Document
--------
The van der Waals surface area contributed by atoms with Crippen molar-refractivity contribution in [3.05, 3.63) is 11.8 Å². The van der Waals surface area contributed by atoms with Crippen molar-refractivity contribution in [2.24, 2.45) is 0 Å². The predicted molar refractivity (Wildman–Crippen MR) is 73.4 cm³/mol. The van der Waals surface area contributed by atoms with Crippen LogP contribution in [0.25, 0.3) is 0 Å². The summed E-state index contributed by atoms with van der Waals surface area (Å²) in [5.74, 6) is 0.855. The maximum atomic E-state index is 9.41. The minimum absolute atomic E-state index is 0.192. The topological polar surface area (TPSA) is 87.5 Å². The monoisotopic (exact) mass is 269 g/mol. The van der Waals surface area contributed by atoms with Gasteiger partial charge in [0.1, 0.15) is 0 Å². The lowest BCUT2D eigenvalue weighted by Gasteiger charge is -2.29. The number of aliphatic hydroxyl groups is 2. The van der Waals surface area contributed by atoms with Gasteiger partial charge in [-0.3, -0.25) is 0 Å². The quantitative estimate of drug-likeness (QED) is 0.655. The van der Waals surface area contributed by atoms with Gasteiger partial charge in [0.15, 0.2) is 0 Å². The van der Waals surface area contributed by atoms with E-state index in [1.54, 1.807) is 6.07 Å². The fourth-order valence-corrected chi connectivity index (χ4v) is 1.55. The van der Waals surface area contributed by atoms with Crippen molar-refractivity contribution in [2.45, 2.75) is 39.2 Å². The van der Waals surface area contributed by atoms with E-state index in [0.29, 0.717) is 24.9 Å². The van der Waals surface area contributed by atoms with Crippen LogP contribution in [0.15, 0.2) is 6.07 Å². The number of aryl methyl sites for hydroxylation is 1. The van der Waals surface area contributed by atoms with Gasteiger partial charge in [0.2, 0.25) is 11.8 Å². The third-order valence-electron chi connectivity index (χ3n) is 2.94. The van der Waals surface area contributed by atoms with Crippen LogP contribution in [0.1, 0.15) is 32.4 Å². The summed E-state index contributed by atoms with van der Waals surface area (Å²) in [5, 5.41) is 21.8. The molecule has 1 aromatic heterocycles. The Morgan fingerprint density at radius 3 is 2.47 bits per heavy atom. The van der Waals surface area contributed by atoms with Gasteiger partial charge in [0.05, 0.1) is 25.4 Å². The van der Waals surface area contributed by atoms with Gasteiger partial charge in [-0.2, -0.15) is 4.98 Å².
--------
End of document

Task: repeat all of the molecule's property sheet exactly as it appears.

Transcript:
The van der Waals surface area contributed by atoms with Crippen molar-refractivity contribution in [3.05, 3.63) is 11.8 Å². The van der Waals surface area contributed by atoms with Crippen molar-refractivity contribution in [2.24, 2.45) is 0 Å². The predicted molar refractivity (Wildman–Crippen MR) is 73.4 cm³/mol. The van der Waals surface area contributed by atoms with Crippen LogP contribution in [0.25, 0.3) is 0 Å². The summed E-state index contributed by atoms with van der Waals surface area (Å²) in [5.74, 6) is 0.855. The maximum atomic E-state index is 9.41. The minimum absolute atomic E-state index is 0.192. The topological polar surface area (TPSA) is 87.5 Å². The monoisotopic (exact) mass is 269 g/mol. The van der Waals surface area contributed by atoms with Gasteiger partial charge in [0.1, 0.15) is 0 Å². The lowest BCUT2D eigenvalue weighted by Gasteiger charge is -2.29. The number of aliphatic hydroxyl groups is 2. The van der Waals surface area contributed by atoms with Gasteiger partial charge in [-0.3, -0.25) is 0 Å². The quantitative estimate of drug-likeness (QED) is 0.655. The van der Waals surface area contributed by atoms with Gasteiger partial charge in [0.15, 0.2) is 0 Å². The van der Waals surface area contributed by atoms with E-state index in [1.54, 1.807) is 6.07 Å². The fourth-order valence-corrected chi connectivity index (χ4v) is 1.55. The van der Waals surface area contributed by atoms with Crippen molar-refractivity contribution in [2.45, 2.75) is 39.2 Å². The van der Waals surface area contributed by atoms with E-state index in [0.29, 0.717) is 24.9 Å². The van der Waals surface area contributed by atoms with Crippen LogP contribution in [0.15, 0.2) is 6.07 Å². The number of aryl methyl sites for hydroxylation is 1. The van der Waals surface area contributed by atoms with Gasteiger partial charge in [0.2, 0.25) is 11.8 Å². The third-order valence-electron chi connectivity index (χ3n) is 2.94. The van der Waals surface area contributed by atoms with Crippen LogP contribution in [0.1, 0.15) is 32.4 Å². The summed E-state index contributed by atoms with van der Waals surface area (Å²) in [5, 5.41) is 21.8. The molecule has 1 aromatic heterocycles. The Morgan fingerprint density at radius 3 is 2.47 bits per heavy atom. The van der Waals surface area contributed by atoms with Gasteiger partial charge in [0.05, 0.1) is 25.4 Å². The van der Waals surface area contributed by atoms with Gasteiger partial charge in [-0.2, -0.15) is 4.98 Å².